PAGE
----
Reading about Naval Mines, I came across a curious claim:

for example, during World War II, Britain declared simply that it had mined the English Channel, North Sea, and French coast.

It's not cited, but there's a similar claim down a ways saying that Britain did the same thing during the first world war.

So the questions begin. Why did Britain mine their own channel during WW2?

Britain's navy was vastly superior to the Kriegsmarine, or so I've been told, so I don't see why they would want to cut off timely naval access between their east and west shores.

Could it actually be the case that Britain mined only the southern part of the Channel? Or maybe they used deep mines only triggerable by submarines?

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    When one puts mines there are usually passages which allow moving through them given a mine field map.
    – Anixx
    Aug 1 '15 at 7:28
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    Additionally, British ships going through the channel would be too close to German shore artillery and airfields; I think that unless strictly necessary any sane captain would cross through the North Sea
    – SJuan76
    Aug 1 '15 at 12:22
  • I think they placed minefields primarily against German submarines, which were so hindered to operate in British coastal waters where there was no protection of ships through convoys (single ship traffic).
    – jjack
    Aug 1 '15 at 12:56
  • @SJuan76 the North Sea is actually east of Britain. Did you mean the ships would go around the north coast of Britain to get from east to west?
    – DrZ214
    Aug 1 '15 at 20:13
  • Yes, that was what I meant
    – SJuan76
    Aug 1 '15 at 21:20

The initial British/French mining in the channel was as an anti-submarine barrage. Later anti-invasion fields were laid.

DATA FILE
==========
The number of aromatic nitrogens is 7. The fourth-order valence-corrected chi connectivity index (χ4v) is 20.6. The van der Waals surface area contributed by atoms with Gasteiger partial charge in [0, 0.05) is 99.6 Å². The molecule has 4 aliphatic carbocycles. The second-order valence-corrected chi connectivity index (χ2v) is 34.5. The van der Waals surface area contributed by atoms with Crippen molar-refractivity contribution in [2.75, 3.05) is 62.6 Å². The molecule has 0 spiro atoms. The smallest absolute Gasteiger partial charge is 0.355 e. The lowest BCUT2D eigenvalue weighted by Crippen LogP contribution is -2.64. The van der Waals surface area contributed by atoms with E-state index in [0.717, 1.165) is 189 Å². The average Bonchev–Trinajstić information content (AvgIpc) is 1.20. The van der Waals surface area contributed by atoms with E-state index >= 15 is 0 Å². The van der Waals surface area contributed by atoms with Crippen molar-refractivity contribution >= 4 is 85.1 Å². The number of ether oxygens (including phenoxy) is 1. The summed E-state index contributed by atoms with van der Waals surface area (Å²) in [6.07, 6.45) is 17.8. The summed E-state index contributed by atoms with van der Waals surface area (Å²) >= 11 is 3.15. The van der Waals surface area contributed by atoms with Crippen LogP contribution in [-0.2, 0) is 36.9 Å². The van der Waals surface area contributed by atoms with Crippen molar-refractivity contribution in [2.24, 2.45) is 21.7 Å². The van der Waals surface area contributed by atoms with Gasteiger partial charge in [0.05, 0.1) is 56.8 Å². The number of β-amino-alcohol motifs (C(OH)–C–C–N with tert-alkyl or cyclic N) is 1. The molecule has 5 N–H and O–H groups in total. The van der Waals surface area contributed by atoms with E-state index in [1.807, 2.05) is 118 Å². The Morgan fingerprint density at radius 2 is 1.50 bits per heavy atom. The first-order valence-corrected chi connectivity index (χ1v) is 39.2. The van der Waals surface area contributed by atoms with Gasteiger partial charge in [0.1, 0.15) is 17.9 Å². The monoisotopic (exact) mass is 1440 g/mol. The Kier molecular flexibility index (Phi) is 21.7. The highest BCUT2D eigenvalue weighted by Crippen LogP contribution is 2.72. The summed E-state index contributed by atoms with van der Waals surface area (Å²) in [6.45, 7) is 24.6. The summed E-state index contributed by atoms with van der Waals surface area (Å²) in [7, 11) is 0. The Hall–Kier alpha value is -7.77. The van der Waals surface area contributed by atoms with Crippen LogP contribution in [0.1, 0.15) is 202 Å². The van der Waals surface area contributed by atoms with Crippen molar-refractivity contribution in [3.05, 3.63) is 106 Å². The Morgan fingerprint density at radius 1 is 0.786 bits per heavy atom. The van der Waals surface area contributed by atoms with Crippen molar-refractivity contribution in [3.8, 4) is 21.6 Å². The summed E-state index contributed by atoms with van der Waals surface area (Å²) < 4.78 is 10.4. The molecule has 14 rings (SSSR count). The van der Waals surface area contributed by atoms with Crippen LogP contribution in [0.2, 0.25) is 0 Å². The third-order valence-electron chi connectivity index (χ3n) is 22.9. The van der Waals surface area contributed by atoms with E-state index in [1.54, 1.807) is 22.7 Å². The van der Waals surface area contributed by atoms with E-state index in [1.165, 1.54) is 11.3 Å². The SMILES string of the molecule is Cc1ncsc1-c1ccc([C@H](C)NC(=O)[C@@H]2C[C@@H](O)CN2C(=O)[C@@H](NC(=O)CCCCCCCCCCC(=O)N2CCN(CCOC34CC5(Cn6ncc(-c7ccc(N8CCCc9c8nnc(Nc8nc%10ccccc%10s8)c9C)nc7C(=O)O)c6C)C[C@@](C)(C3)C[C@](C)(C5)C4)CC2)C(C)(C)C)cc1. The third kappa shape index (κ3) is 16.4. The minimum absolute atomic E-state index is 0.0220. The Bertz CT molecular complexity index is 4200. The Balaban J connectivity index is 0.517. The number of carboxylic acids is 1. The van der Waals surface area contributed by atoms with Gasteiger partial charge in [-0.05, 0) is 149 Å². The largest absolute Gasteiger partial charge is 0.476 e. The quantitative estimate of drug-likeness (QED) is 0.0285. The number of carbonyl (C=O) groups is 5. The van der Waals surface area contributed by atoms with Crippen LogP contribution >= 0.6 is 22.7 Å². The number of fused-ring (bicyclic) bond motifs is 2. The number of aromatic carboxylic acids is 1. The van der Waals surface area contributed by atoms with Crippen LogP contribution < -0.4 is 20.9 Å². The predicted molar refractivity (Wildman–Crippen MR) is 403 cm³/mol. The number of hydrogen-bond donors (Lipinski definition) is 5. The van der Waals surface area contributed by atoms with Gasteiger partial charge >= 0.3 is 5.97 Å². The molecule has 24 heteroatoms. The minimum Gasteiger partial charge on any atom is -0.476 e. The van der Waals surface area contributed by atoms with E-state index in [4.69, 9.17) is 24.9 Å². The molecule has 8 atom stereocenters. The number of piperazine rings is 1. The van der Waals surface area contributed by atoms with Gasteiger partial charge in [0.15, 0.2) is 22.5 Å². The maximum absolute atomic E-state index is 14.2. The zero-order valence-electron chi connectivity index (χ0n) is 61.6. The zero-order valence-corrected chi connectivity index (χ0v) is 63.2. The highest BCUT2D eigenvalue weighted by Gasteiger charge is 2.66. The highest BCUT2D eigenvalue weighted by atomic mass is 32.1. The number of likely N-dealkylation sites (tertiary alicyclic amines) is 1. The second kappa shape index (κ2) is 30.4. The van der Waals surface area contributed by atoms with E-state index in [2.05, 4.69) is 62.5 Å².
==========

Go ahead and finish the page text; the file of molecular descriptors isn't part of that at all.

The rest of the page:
Later in the war offensive fields were laid on the other side of the channel.

Details of RN mine laying in WW2 may be found here


In order for the Allies, specifically in this case England, to create a naval blockade against the Axis--Germany in the north--it was practical for England to cover as much area as possible without physically being present with warships.

During WWII Germany had solidified it's reach to the Netherlands, Poland, northern France, Belgium, Denmark, and Norway. All of these areas were potential ports for both German imports and exports. With that, it is necessary to cut off any potential traffic through that gigantic area of sea.

Of course, as it was implied above, England had its own interest to protect her own ports and ships against German submarines who were incredibly skilled and populous especially in the Atlantic seaboard and the areas identified above.

Nonetheless, this question is more complex than the answer above. There are many details involved. Rather, I have given a general answer.

  • England is not the country in question, the name of the country is the United Kingdom (of Great Britain and Northern Ireland) often abbreviated to the UK (or just Britain) and its navy is known as The Royal Navy, abbreviated to RN. Also your answer is unsourced (and superficial). The Channel was mined before the fall of France. Aug 2 '15 at 21:21
  • Conrad, please do not bore me with technicalities. I am well aware of what the the Royal Navy is, and England is an accepted extension of the usage of the U.K. in academia. Nonetheless, I cannot seem to find a bibliography for the aforementioned post that you have suggested about mined areas. If you can, please specify where navlhistory.net received their sources. I have a degree in European history-- more specifically, the Second Industrial Revolution, Weimar Republic, and until the end of World War II.
    – oswana21
    Aug 2 '15 at 23:39
  • oswana21: Try reading what the Naval History Net says about its sources: Further details are available in the Naval Staff History (Mining) copies of which are held in the National Archives at Kew and in the Naval Historical Branch, HM Dockyard Portsmouth. Reference can also be made to the individual Chronologies of War Service for the warships listed in this Digest. These contain the identity and dates of the individual Operations concerned. Aug 3 '15 at 2:11
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    I have a degree in European history-- more specifically, the Second Industrial Revolution, Weimar Republic, and until the end of World War II. Irrelevant qualification waving, I'm afraid on this matter I will judge you by the quality of your post. Aug 3 '15 at 2:15
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    Wow. Complaining about England not being the UK is about as important as people complaining if someone calls the USA, America. ie: Not at all.
    – Shane
    Oct 7 '15 at 19:42

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